Here's why the 20nm chipsets of today are the beasts that they are: nanometers explained41
Besides, isn't it somewhat counter-intuitive that processors actually become smaller, yet they are more powerful, but less power hungry? After all, we're conditioned to believe that bigger also means stronger, and stronger means more power is required.
Don't worry, it's not that confusing in practice. We'll try explaining the idea of process size right now.
What's a nanometer?
In essence, a microprocessor is not much more than a bunch of layers made of different materials. Stacking them in particular ways yields us the tiny electronic components used by the processor to crunch numbers – such as transistors, resistors, and capacitors. These don't look like the ones in that broken tube TV uncle Joe threw in the bin eons ago. They are microscopic, and laid out on a grid of squares that act as On and Off switches. The distance between those processor components is measured in nanometers, which represents one billionth of a meter. The less that distance is, the more stuff you can fit on the chip.
Is that all there's to it?
No, because there are more ways in which decreasing the distance between components results in more efficient chips. Shrinking the microprocessor results in lower capacitance between the transistor terminals, which increases their switching frequency. And since the dynamic power a transistor consumes when switching electronic signals is directly proportional to capacitance, the transistors end up faster and less power-hungry!
Sweet, right? It gets better. Those smaller transistors need less voltage to turn on, so they are driven by lower voltages. And dynamic power loss is proportional to the square of the voltage. When you diminish the voltage needed to drive current through the transistors, you magically - no, mathematically - end up cutting power consumption. And the final factor that makes semiconductor makers push smaller process sizes is cost. The smaller a component is, the more of it you can fit in the wafers on which semiconductors are manufactured. Although smaller process sizes need more expensive equipment, the cost of investment is offset by the per-wafer cost.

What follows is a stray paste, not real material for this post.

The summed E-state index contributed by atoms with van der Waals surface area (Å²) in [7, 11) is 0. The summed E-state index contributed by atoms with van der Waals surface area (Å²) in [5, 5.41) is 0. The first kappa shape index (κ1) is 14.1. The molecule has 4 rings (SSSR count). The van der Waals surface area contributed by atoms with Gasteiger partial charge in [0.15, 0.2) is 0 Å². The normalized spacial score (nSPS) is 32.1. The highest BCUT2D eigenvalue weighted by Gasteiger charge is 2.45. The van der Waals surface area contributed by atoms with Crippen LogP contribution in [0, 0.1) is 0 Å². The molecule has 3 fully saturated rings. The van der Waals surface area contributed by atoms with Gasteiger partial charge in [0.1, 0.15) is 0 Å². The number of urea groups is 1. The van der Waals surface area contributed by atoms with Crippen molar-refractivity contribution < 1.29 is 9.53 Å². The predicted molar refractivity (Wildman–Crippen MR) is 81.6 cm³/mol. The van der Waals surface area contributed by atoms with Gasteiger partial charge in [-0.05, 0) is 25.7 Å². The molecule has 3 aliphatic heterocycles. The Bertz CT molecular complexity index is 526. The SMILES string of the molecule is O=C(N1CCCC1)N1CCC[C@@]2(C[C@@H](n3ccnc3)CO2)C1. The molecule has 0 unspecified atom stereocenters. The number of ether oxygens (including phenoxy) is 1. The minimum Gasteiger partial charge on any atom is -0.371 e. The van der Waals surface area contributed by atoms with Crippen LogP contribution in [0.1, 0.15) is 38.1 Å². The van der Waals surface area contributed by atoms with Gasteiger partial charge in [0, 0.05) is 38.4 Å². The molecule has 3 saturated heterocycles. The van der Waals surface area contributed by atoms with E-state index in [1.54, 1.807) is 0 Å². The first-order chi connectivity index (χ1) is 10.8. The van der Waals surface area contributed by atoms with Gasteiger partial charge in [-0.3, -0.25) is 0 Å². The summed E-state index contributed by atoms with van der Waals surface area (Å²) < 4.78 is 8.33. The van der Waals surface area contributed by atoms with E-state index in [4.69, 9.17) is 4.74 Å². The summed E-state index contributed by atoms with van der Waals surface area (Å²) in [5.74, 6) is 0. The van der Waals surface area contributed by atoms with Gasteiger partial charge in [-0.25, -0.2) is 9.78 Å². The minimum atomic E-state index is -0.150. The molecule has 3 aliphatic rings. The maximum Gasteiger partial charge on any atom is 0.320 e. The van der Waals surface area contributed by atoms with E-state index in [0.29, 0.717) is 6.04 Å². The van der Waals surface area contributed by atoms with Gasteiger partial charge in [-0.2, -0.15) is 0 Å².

But why does shrinking the process size take the industry two years on average?
Alas, nature has its ways to balance things in its favor, instead of ours. That's why those small, powerful, and efficient transistors from the paragraph above are more prone to leaking current. If you make semiconductors for a living, that's quite the wall to beat your head against. Voltage leaks happen in squares that are in an Off state, and result in the chip consuming power while it's doing nothing. In an ideal world, all those squares in the layer mask grid would be completely stable, but little electricity buggers like fluctuations, gradients, and diffusion get more troublesome as electronics become smaller.
So how small can these components ultimately get?
From the table below, you can see that the most popular and powerful mobile processors right now seem to be hanging at 20nm or 28nm. But the smallest process in commercial deployment is 14nm, established by Intel and used for its desktop and notebook CPUs. The company is targeting a 5nm process for chips in 2020, and in 2028, the industry expects to reach a 1nm process. This might end up as the limit of the current manufacturing technology we're using, and at that point, the industry will have to consider other developments and materials. Since we already had a transistor as tiny as a single atom in 2012, it's safe to say chip makers will find a way to continue bettering their craft.
|Processor||Process size (nm)|
|Qualcomm Snapdragon 810||20|
|Qualcomm Snapdragon 805||28|
|NVIDIA Tegra K1||28|
|Samsung Exynos 7 Octa||20|
references: What does process size mean?